Making it easier to consume sustainably
Following demands from the European Parliament, the European Commission proposed a policy to make it easier to repair household appliances in March 2023. MEPs want to make repairs systematic, cost efficient and attractive. Parliament has also called for labelling the lifespan of products as well as measures to promote a culture of reuse, including guarantees on pre-owned goods.
In December 2022, Parliament's environment, public health and food safety committee published a draft report on a proposal for a regulation on ecodesign requirements for sustainable products by the European Commission. MEPs should vote on it by summer 2023.
In June 2022, MEPs reached a deal on common charger with the Council, which will make USB Type-C the common charger port for all mobile devices by autumn 2024.
In September 2020, the Commission launched the sustainable products initiative under the new Circular Economy Action Plan. It aims to make products fit for a climate-neutral, resource-efficient and circular economy while reducing waste. It will also address the presence of harmful chemicals in products such as electronics and ICT equipment, textiles and furniture.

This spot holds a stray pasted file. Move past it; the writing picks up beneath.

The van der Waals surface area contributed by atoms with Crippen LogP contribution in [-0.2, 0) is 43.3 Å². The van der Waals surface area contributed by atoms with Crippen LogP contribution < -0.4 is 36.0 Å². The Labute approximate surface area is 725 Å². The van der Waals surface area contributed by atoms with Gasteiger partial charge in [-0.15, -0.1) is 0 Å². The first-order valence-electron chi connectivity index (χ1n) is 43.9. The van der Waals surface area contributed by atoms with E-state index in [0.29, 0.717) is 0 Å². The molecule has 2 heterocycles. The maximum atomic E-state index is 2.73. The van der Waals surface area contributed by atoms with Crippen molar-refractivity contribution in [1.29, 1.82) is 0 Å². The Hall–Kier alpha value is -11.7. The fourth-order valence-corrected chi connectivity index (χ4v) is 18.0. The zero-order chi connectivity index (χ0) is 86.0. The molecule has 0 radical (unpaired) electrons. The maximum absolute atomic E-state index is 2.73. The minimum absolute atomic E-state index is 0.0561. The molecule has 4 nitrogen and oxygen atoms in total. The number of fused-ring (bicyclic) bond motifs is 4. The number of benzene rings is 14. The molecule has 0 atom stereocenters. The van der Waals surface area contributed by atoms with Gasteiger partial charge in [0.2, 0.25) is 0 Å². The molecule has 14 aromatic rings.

Making the digital transformation safe for consumers
The digital transformation is dramatically changing our lives, including how we shop. To help EU consumer rules catch up, in July 2022 the Parliament approved the Digital Markets Act and Digital Services Act, a set of rules to improve consumer safety across online platforms in the EU, including online marketplaces.
MEPs also proposed rules to protect users from harmful and illegal content online while safeguarding freedom of speech and called for new rules on online advertising giving users more control.
Given the impact of artificial intelligence, the EU is preparing rules to manage its opportunities and threats. Parliament has set up a special committee and emphasises the need for human centric legislation. The Parliament has also proposed a civil liability regime for artificial intelligence that establishes who is responsible when AI systems cause harm or damage.